When you grow up with so many sources of inspiration, there’s no telling where it will lead you. Lee Souder was inspired by his parents to create, driven to study Industrial Design, and eventually discovered his passion in Entertainment Design. His unique style was developed throughout those years, integrating different design disciplines and constantly pushing himself to create. Here, he tells us more about his start, his struggles, how he approaches a project and why KeyShot is such an important part of his process.
What sparked your interest in Industrial Design and lead you to work as an Environment Artist?
As a child my mother was studying Interior Design and she would bring home all these neat dioramas. Both of my parents inspired me to create. My father had a metal shop at his roofing business for custom fabrication. I wanted to use his tools and help build but I was too young. So I stuck to kit-bashing Lego kits. As a teen, I discovered what Industrial Design was from Time magazine. After seeing RISD’s Industrial Design facility I knew RISD was for me. RISD left me with this burning desire to always stay curious and create. While working at Reebok I came across the work of Scott Robertson. His work encouraged me to focus on Entertainment Design.
What was the turning point in your career?
Since I couldn’t find Entertainment Design type of work in Philly I relocated to LA with a friend. I cut the cord and threw myself into the fire to find design work. After a stressful year, I finally secured a job in the game industry as a General Artist. After 4 years at a game company, I felt set and comfortable. But sadly Pandemic Studios laid off everyone during the recession. I couldn’t find work for six months which left me depressed. But I worked on my portfolio all day and night until I found work. Since that debacle, whenever there is free time, I experiment with 3D modeling and add these explorations to my kit-bash library.
What is unique about your approach to a project?
My curiosity and passion for 3D art/design have gotten me to where I am today. My ultimate goal is to create something fresh. Since this is very difficult, it’s also extremely exciting, which motivates me. To achieve this I cross-pollinate different software. I also like throw different design disciplines into the mix, such as Apparel Design and Architecture. When I begin a project I throw down every crazy idea on the canvas then deduct from there. Kit-bashing is a big part of my process too. I use kit-bash parts as primitives to swiftly start on an idea.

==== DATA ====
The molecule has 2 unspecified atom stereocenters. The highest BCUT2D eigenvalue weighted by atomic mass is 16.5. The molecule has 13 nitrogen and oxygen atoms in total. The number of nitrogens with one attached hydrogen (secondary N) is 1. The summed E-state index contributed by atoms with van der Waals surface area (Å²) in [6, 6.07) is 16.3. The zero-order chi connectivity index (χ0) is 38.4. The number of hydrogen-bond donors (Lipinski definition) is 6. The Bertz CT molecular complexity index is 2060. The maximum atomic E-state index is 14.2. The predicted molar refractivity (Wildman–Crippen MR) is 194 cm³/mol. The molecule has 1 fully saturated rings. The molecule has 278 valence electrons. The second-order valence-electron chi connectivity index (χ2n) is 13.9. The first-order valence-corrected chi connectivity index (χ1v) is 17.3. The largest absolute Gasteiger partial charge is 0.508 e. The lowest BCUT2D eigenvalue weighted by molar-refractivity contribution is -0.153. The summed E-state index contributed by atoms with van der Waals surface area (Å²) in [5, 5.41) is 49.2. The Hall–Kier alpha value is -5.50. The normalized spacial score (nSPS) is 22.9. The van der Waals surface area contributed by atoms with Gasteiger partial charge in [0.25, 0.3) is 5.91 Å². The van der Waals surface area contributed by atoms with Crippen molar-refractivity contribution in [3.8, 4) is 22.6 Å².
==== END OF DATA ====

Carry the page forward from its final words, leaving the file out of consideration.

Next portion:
What 3D modeling software do you use?
I use Maya for most of my production because it’s easy to configure with hotkeys and shortcuts. It’s what I have been using for the last 10 years and nothing has come along to take me away. Before executing with Maya I used ZBrush to sketch and find answers. Recently I went back to Rhinoceros for precision and product design projects. In addition, Rhino has a plugin called Grasshopper3d which I use for efficiency and ultra detail.
Where in the process do you use KeyShot?
I use KeyShot throughout the whole process, from experimenting and rendering sketch models to final compositions. Furthermore, KeyShot is a great way to find the perfect lighting rig with HDRI maps.
What makes KeyShot an important tool to have?
When designing, I need 3D explorations to be rendered instantly. KeyShot makes this possible and, thanks to the Material Graph, I spend less time in other texture authoring tools. Luxion is continually improving it with a workflow and interface so thought out a caveman could pick it up in 10 minutes.
What advice would you give to someone interested in doing what you do?
A well thought-out design process is the most important asset to have. Think of it as a formula that will solve any design problem. Also, save time for experimental art and curiosity at home; cross-pollinate, and organize your assets. When I’m tired, I create random 3D art, and these random pieces are saved and used accordingly to fill in gaps with other projects.
To stand out, develop a recognizable style. This can be achieved by having fun with whatever you’re developing. Focus on what you care about and love. If you are having trouble developing a style, model objects from reality and tweak them a bit.
I also suggesting learning to build a PC and get a new one every four years. This will save time and money especially if something breaks or fries. The employers who are hiring were in your shoes at one point so you cannot fool them. Make sure anything you create is done with maximum effort. Then potential employers and clients can tell you work hard. Now stop listening to me and make something EPIC. Don’t worry, KeyShot will quickly render all that epic detail for you!